10 January 2010

Kimchi — chou fermenté à la façon coréenne

I have now read all 119 comments that David Lebovitz got on his 2008 blog postings about making kimchi. Not to mention his recipes. David gave two recipes, here and here. You might think that would do the topic in, and I'm two years late in discovering all this. Reading it all informed me and entertained me, but didn't discourage me from going ahead and posting the rest of my pictures and text about making Korean-style fermented cabbage — chou fermenté à la façon coréenne. Here's a link to my first topic about kimchi.

One thing I find frustrating about a lot of recipes is that they call for ingredients I just can't get here in Saint-Aignan. Okay, I know I chose to live here. And I'm not talking about David Lebovitz's recipes. I'm talking about ones that say things like "add a jar of bulgogi marinating sauce." Where would I ever find that? Without driving to Paris, I mean. Or taking the train. Don't tell me to buy it — tell me how to make it. [End of rant.]

When I salted it down, the cabbage filled this pot.
A day and a half later, it had wilted down to this level.

Hell, I can't even find fresh coriander (well, only once in a great while) or green onions (a.k.a. scallions, spring onions) here in Saint-Aignan. Guess what — they only have spring onions here in the... spring! What I have to do is grow them, along with fresh coriander/cilantro, and I do, but this is not the gardening season. There's a good inch on snow on the ground, and the temperature hasn't gone above freezing for a week now.

I'm not sure I can even find Chinese or Napa cabbage in area markets and supermarkets. Maybe. Or maybe I'll be able to grow some in the spring. However, none of that makes me give up on the idea of making kimchi, for example, once that idea has taken root in my brain. Adapt, adapt, adapt, as they say in the translation business. You can't translate much if you stick to the word-for-word strategy. Or cook much. That's how I feel about recipes too. Adaptation.

Home-made kimchi, or spicy fermented cabbage

So when I got ready to make kimchi, I went to the supermarket and bought a French cabbage. The texture is entirely different, I know, but the taste is similar, and it's good. Savoy cabbage has crinkly leaves instead of smooth ones. Normally, it benefits from long, slow cooking.

I ended up chopping it up, salting it down, and letting it macerate in the salt for 36 hours. For one big cabbage, at least 5 lbs., I used three-quarters of a cup of coarse salt (gros sel de Guérande sans additif). I tossed the chopped cabbage with it and waited for the leaves to look slightly translucent and limp. That took a while. Then I rinsed the cabbage four times in fresh cold water, including let it soak in fresh water for an hour at one point. I tasted it as I worked. When the salty taste was just right, in my opinion, I stopped.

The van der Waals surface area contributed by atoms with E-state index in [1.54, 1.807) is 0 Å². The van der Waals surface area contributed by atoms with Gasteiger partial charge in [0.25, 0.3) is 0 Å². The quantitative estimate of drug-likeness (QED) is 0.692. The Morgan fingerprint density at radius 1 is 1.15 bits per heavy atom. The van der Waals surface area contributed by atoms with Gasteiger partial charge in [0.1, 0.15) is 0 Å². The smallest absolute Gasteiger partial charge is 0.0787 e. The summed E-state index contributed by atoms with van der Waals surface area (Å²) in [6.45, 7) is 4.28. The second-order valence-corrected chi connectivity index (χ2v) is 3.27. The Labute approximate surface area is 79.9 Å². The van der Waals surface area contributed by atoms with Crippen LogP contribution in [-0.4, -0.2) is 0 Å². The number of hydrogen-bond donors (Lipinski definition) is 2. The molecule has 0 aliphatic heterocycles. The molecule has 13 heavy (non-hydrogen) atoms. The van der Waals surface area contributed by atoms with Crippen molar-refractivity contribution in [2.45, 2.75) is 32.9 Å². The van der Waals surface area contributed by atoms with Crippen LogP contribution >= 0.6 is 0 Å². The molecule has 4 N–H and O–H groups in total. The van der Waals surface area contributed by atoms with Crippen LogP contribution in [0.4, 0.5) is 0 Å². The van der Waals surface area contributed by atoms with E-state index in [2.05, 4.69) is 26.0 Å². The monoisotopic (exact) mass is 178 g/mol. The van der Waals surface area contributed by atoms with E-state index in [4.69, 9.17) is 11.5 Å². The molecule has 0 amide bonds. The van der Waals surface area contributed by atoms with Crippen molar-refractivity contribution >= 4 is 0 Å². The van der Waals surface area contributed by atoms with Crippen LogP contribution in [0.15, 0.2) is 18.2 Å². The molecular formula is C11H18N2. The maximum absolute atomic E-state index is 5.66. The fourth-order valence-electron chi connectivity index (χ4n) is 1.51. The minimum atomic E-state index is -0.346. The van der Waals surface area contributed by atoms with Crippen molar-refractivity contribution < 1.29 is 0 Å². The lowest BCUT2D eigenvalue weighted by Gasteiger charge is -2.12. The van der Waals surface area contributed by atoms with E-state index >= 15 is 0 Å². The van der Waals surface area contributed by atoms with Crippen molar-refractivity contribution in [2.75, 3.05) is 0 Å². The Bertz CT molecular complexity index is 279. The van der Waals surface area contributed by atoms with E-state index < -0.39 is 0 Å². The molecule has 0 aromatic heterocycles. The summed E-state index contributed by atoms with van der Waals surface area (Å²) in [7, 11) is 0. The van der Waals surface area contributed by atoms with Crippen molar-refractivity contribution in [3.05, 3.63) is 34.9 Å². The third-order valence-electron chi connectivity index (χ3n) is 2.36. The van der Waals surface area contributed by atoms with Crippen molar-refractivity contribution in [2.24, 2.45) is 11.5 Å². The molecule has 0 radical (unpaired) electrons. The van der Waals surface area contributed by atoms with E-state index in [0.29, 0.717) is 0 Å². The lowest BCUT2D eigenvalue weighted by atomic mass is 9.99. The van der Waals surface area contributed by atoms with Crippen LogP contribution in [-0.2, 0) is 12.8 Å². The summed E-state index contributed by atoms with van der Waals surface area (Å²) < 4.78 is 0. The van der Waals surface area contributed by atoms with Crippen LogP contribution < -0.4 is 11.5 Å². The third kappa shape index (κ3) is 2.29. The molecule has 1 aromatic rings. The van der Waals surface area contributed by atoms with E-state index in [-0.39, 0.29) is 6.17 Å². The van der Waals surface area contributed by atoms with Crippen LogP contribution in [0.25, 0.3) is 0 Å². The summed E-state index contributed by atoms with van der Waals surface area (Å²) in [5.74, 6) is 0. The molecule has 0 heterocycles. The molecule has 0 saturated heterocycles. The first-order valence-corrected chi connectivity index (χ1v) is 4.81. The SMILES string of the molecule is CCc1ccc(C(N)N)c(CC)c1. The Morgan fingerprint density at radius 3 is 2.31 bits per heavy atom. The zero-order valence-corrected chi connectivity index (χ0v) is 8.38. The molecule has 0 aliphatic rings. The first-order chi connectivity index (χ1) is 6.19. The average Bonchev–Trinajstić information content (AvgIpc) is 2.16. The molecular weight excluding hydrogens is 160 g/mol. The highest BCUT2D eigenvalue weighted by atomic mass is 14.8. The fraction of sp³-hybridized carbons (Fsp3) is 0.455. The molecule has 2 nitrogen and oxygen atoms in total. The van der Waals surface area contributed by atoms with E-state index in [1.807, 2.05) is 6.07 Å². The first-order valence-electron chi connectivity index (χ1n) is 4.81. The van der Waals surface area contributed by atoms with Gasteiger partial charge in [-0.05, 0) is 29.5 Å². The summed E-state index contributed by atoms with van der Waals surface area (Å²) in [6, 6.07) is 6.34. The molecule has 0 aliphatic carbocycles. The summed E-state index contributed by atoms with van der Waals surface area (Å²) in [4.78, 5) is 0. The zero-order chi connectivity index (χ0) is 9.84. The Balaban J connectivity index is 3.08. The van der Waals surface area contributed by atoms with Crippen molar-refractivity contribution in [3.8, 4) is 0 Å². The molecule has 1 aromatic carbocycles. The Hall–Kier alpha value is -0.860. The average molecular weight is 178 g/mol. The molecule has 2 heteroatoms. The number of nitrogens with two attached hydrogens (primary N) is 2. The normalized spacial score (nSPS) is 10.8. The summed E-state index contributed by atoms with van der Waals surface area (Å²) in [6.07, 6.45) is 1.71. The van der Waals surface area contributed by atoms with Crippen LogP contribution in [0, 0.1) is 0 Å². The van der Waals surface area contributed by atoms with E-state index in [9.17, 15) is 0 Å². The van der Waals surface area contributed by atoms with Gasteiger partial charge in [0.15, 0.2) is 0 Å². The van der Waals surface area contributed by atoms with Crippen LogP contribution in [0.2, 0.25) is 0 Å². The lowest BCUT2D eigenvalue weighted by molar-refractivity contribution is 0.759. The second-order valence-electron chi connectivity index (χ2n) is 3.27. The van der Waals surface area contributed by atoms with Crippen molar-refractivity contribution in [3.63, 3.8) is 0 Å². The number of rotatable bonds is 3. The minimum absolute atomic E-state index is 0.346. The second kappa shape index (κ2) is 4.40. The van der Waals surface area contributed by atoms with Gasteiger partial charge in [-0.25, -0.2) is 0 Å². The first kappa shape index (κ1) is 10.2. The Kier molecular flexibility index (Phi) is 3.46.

Rinse and drain the cabbage after salting.

Now I know about the theory that says the saltiness will go away as the cabbage ferments. And I'm sure it happens that way. The same thing applies to confit de canard (duck cooked and preserved in its own fat). You salt the duck pieces heavily. Then you cook them with all that salt on them if you plan to keep the confit for several months before eating it. Over time, the duck and salt will be transformed by a process of osmosis. The salt will meld with the duck and duck fat, and the result will be an incomparable taste that you wouldn't think of as particularly salty.

That's the theory about kimchi too, I think, but then you have to be willing to let it age for a long time if you make it that way. I wasn't sure we would want to wait that long, so I tried to rinse off the salt. We ate some of the kimchi only 24 hours after I put it in jars, which was 96 hours after I first salted it, and it was pretty tasty. And not particularly salty or strong-tasting. Just sweet, tangy, and spicy.

Mix the "dressing" with the wilted cabbage and let it sit
for a day before putting it in jars.

If you want to cook and eat duck confit right away, you rinse the salt off the duck pieces. You do the same thing with the French version of salted, fermented cabbage, which is sauerkraut or choucroute. You rinse it in three or four waters before cooking it in white wine. That is, if you can get sauerkraut that is not pre-cooked. In America, you probably can't. You probably can't get it cooked in wine either. Sometimes I can find it raw here, and it's much better if I cook it myself. In white wine, of course.